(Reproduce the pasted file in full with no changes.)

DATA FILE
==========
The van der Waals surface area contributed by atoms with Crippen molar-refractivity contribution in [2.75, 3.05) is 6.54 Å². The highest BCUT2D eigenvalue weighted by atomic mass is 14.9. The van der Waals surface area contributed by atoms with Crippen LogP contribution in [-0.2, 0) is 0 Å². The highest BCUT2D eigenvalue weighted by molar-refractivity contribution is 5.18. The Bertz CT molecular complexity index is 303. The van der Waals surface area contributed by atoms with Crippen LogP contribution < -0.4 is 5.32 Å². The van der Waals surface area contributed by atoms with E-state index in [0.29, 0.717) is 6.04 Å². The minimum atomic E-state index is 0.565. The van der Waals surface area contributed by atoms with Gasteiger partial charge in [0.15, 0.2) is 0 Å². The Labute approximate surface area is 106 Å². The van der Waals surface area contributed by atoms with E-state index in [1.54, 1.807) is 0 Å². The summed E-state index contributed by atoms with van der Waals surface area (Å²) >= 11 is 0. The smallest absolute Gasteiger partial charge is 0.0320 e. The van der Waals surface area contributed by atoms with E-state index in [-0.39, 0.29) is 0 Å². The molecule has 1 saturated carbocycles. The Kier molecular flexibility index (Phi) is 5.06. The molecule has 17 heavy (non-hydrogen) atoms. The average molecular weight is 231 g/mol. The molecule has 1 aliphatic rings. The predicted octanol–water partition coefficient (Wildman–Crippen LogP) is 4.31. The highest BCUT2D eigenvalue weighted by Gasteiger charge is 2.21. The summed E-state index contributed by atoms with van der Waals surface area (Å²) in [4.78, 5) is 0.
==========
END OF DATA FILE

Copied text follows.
The van der Waals surface area contributed by atoms with Crippen molar-refractivity contribution in [2.75, 3.05) is 6.54 Å². The highest BCUT2D eigenvalue weighted by atomic mass is 14.9. The van der Waals surface area contributed by atoms with Crippen LogP contribution in [-0.2, 0) is 0 Å². The highest BCUT2D eigenvalue weighted by molar-refractivity contribution is 5.18. The Bertz CT molecular complexity index is 303. The van der Waals surface area contributed by atoms with Crippen LogP contribution < -0.4 is 5.32 Å². The van der Waals surface area contributed by atoms with E-state index in [0.29, 0.717) is 6.04 Å². The minimum atomic E-state index is 0.565. The van der Waals surface area contributed by atoms with Gasteiger partial charge in [0.15, 0.2) is 0 Å². The Labute approximate surface area is 106 Å². The van der Waals surface area contributed by atoms with E-state index in [1.54, 1.807) is 0 Å². The summed E-state index contributed by atoms with van der Waals surface area (Å²) >= 11 is 0. The smallest absolute Gasteiger partial charge is 0.0320 e. The van der Waals surface area contributed by atoms with E-state index in [-0.39, 0.29) is 0 Å². The molecule has 1 saturated carbocycles. The Kier molecular flexibility index (Phi) is 5.06. The molecule has 17 heavy (non-hydrogen) atoms. The average molecular weight is 231 g/mol. The molecule has 1 aliphatic rings. The predicted octanol–water partition coefficient (Wildman–Crippen LogP) is 4.31. The highest BCUT2D eigenvalue weighted by Gasteiger charge is 2.21. The summed E-state index contributed by atoms with van der Waals surface area (Å²) in [4.78, 5) is 0.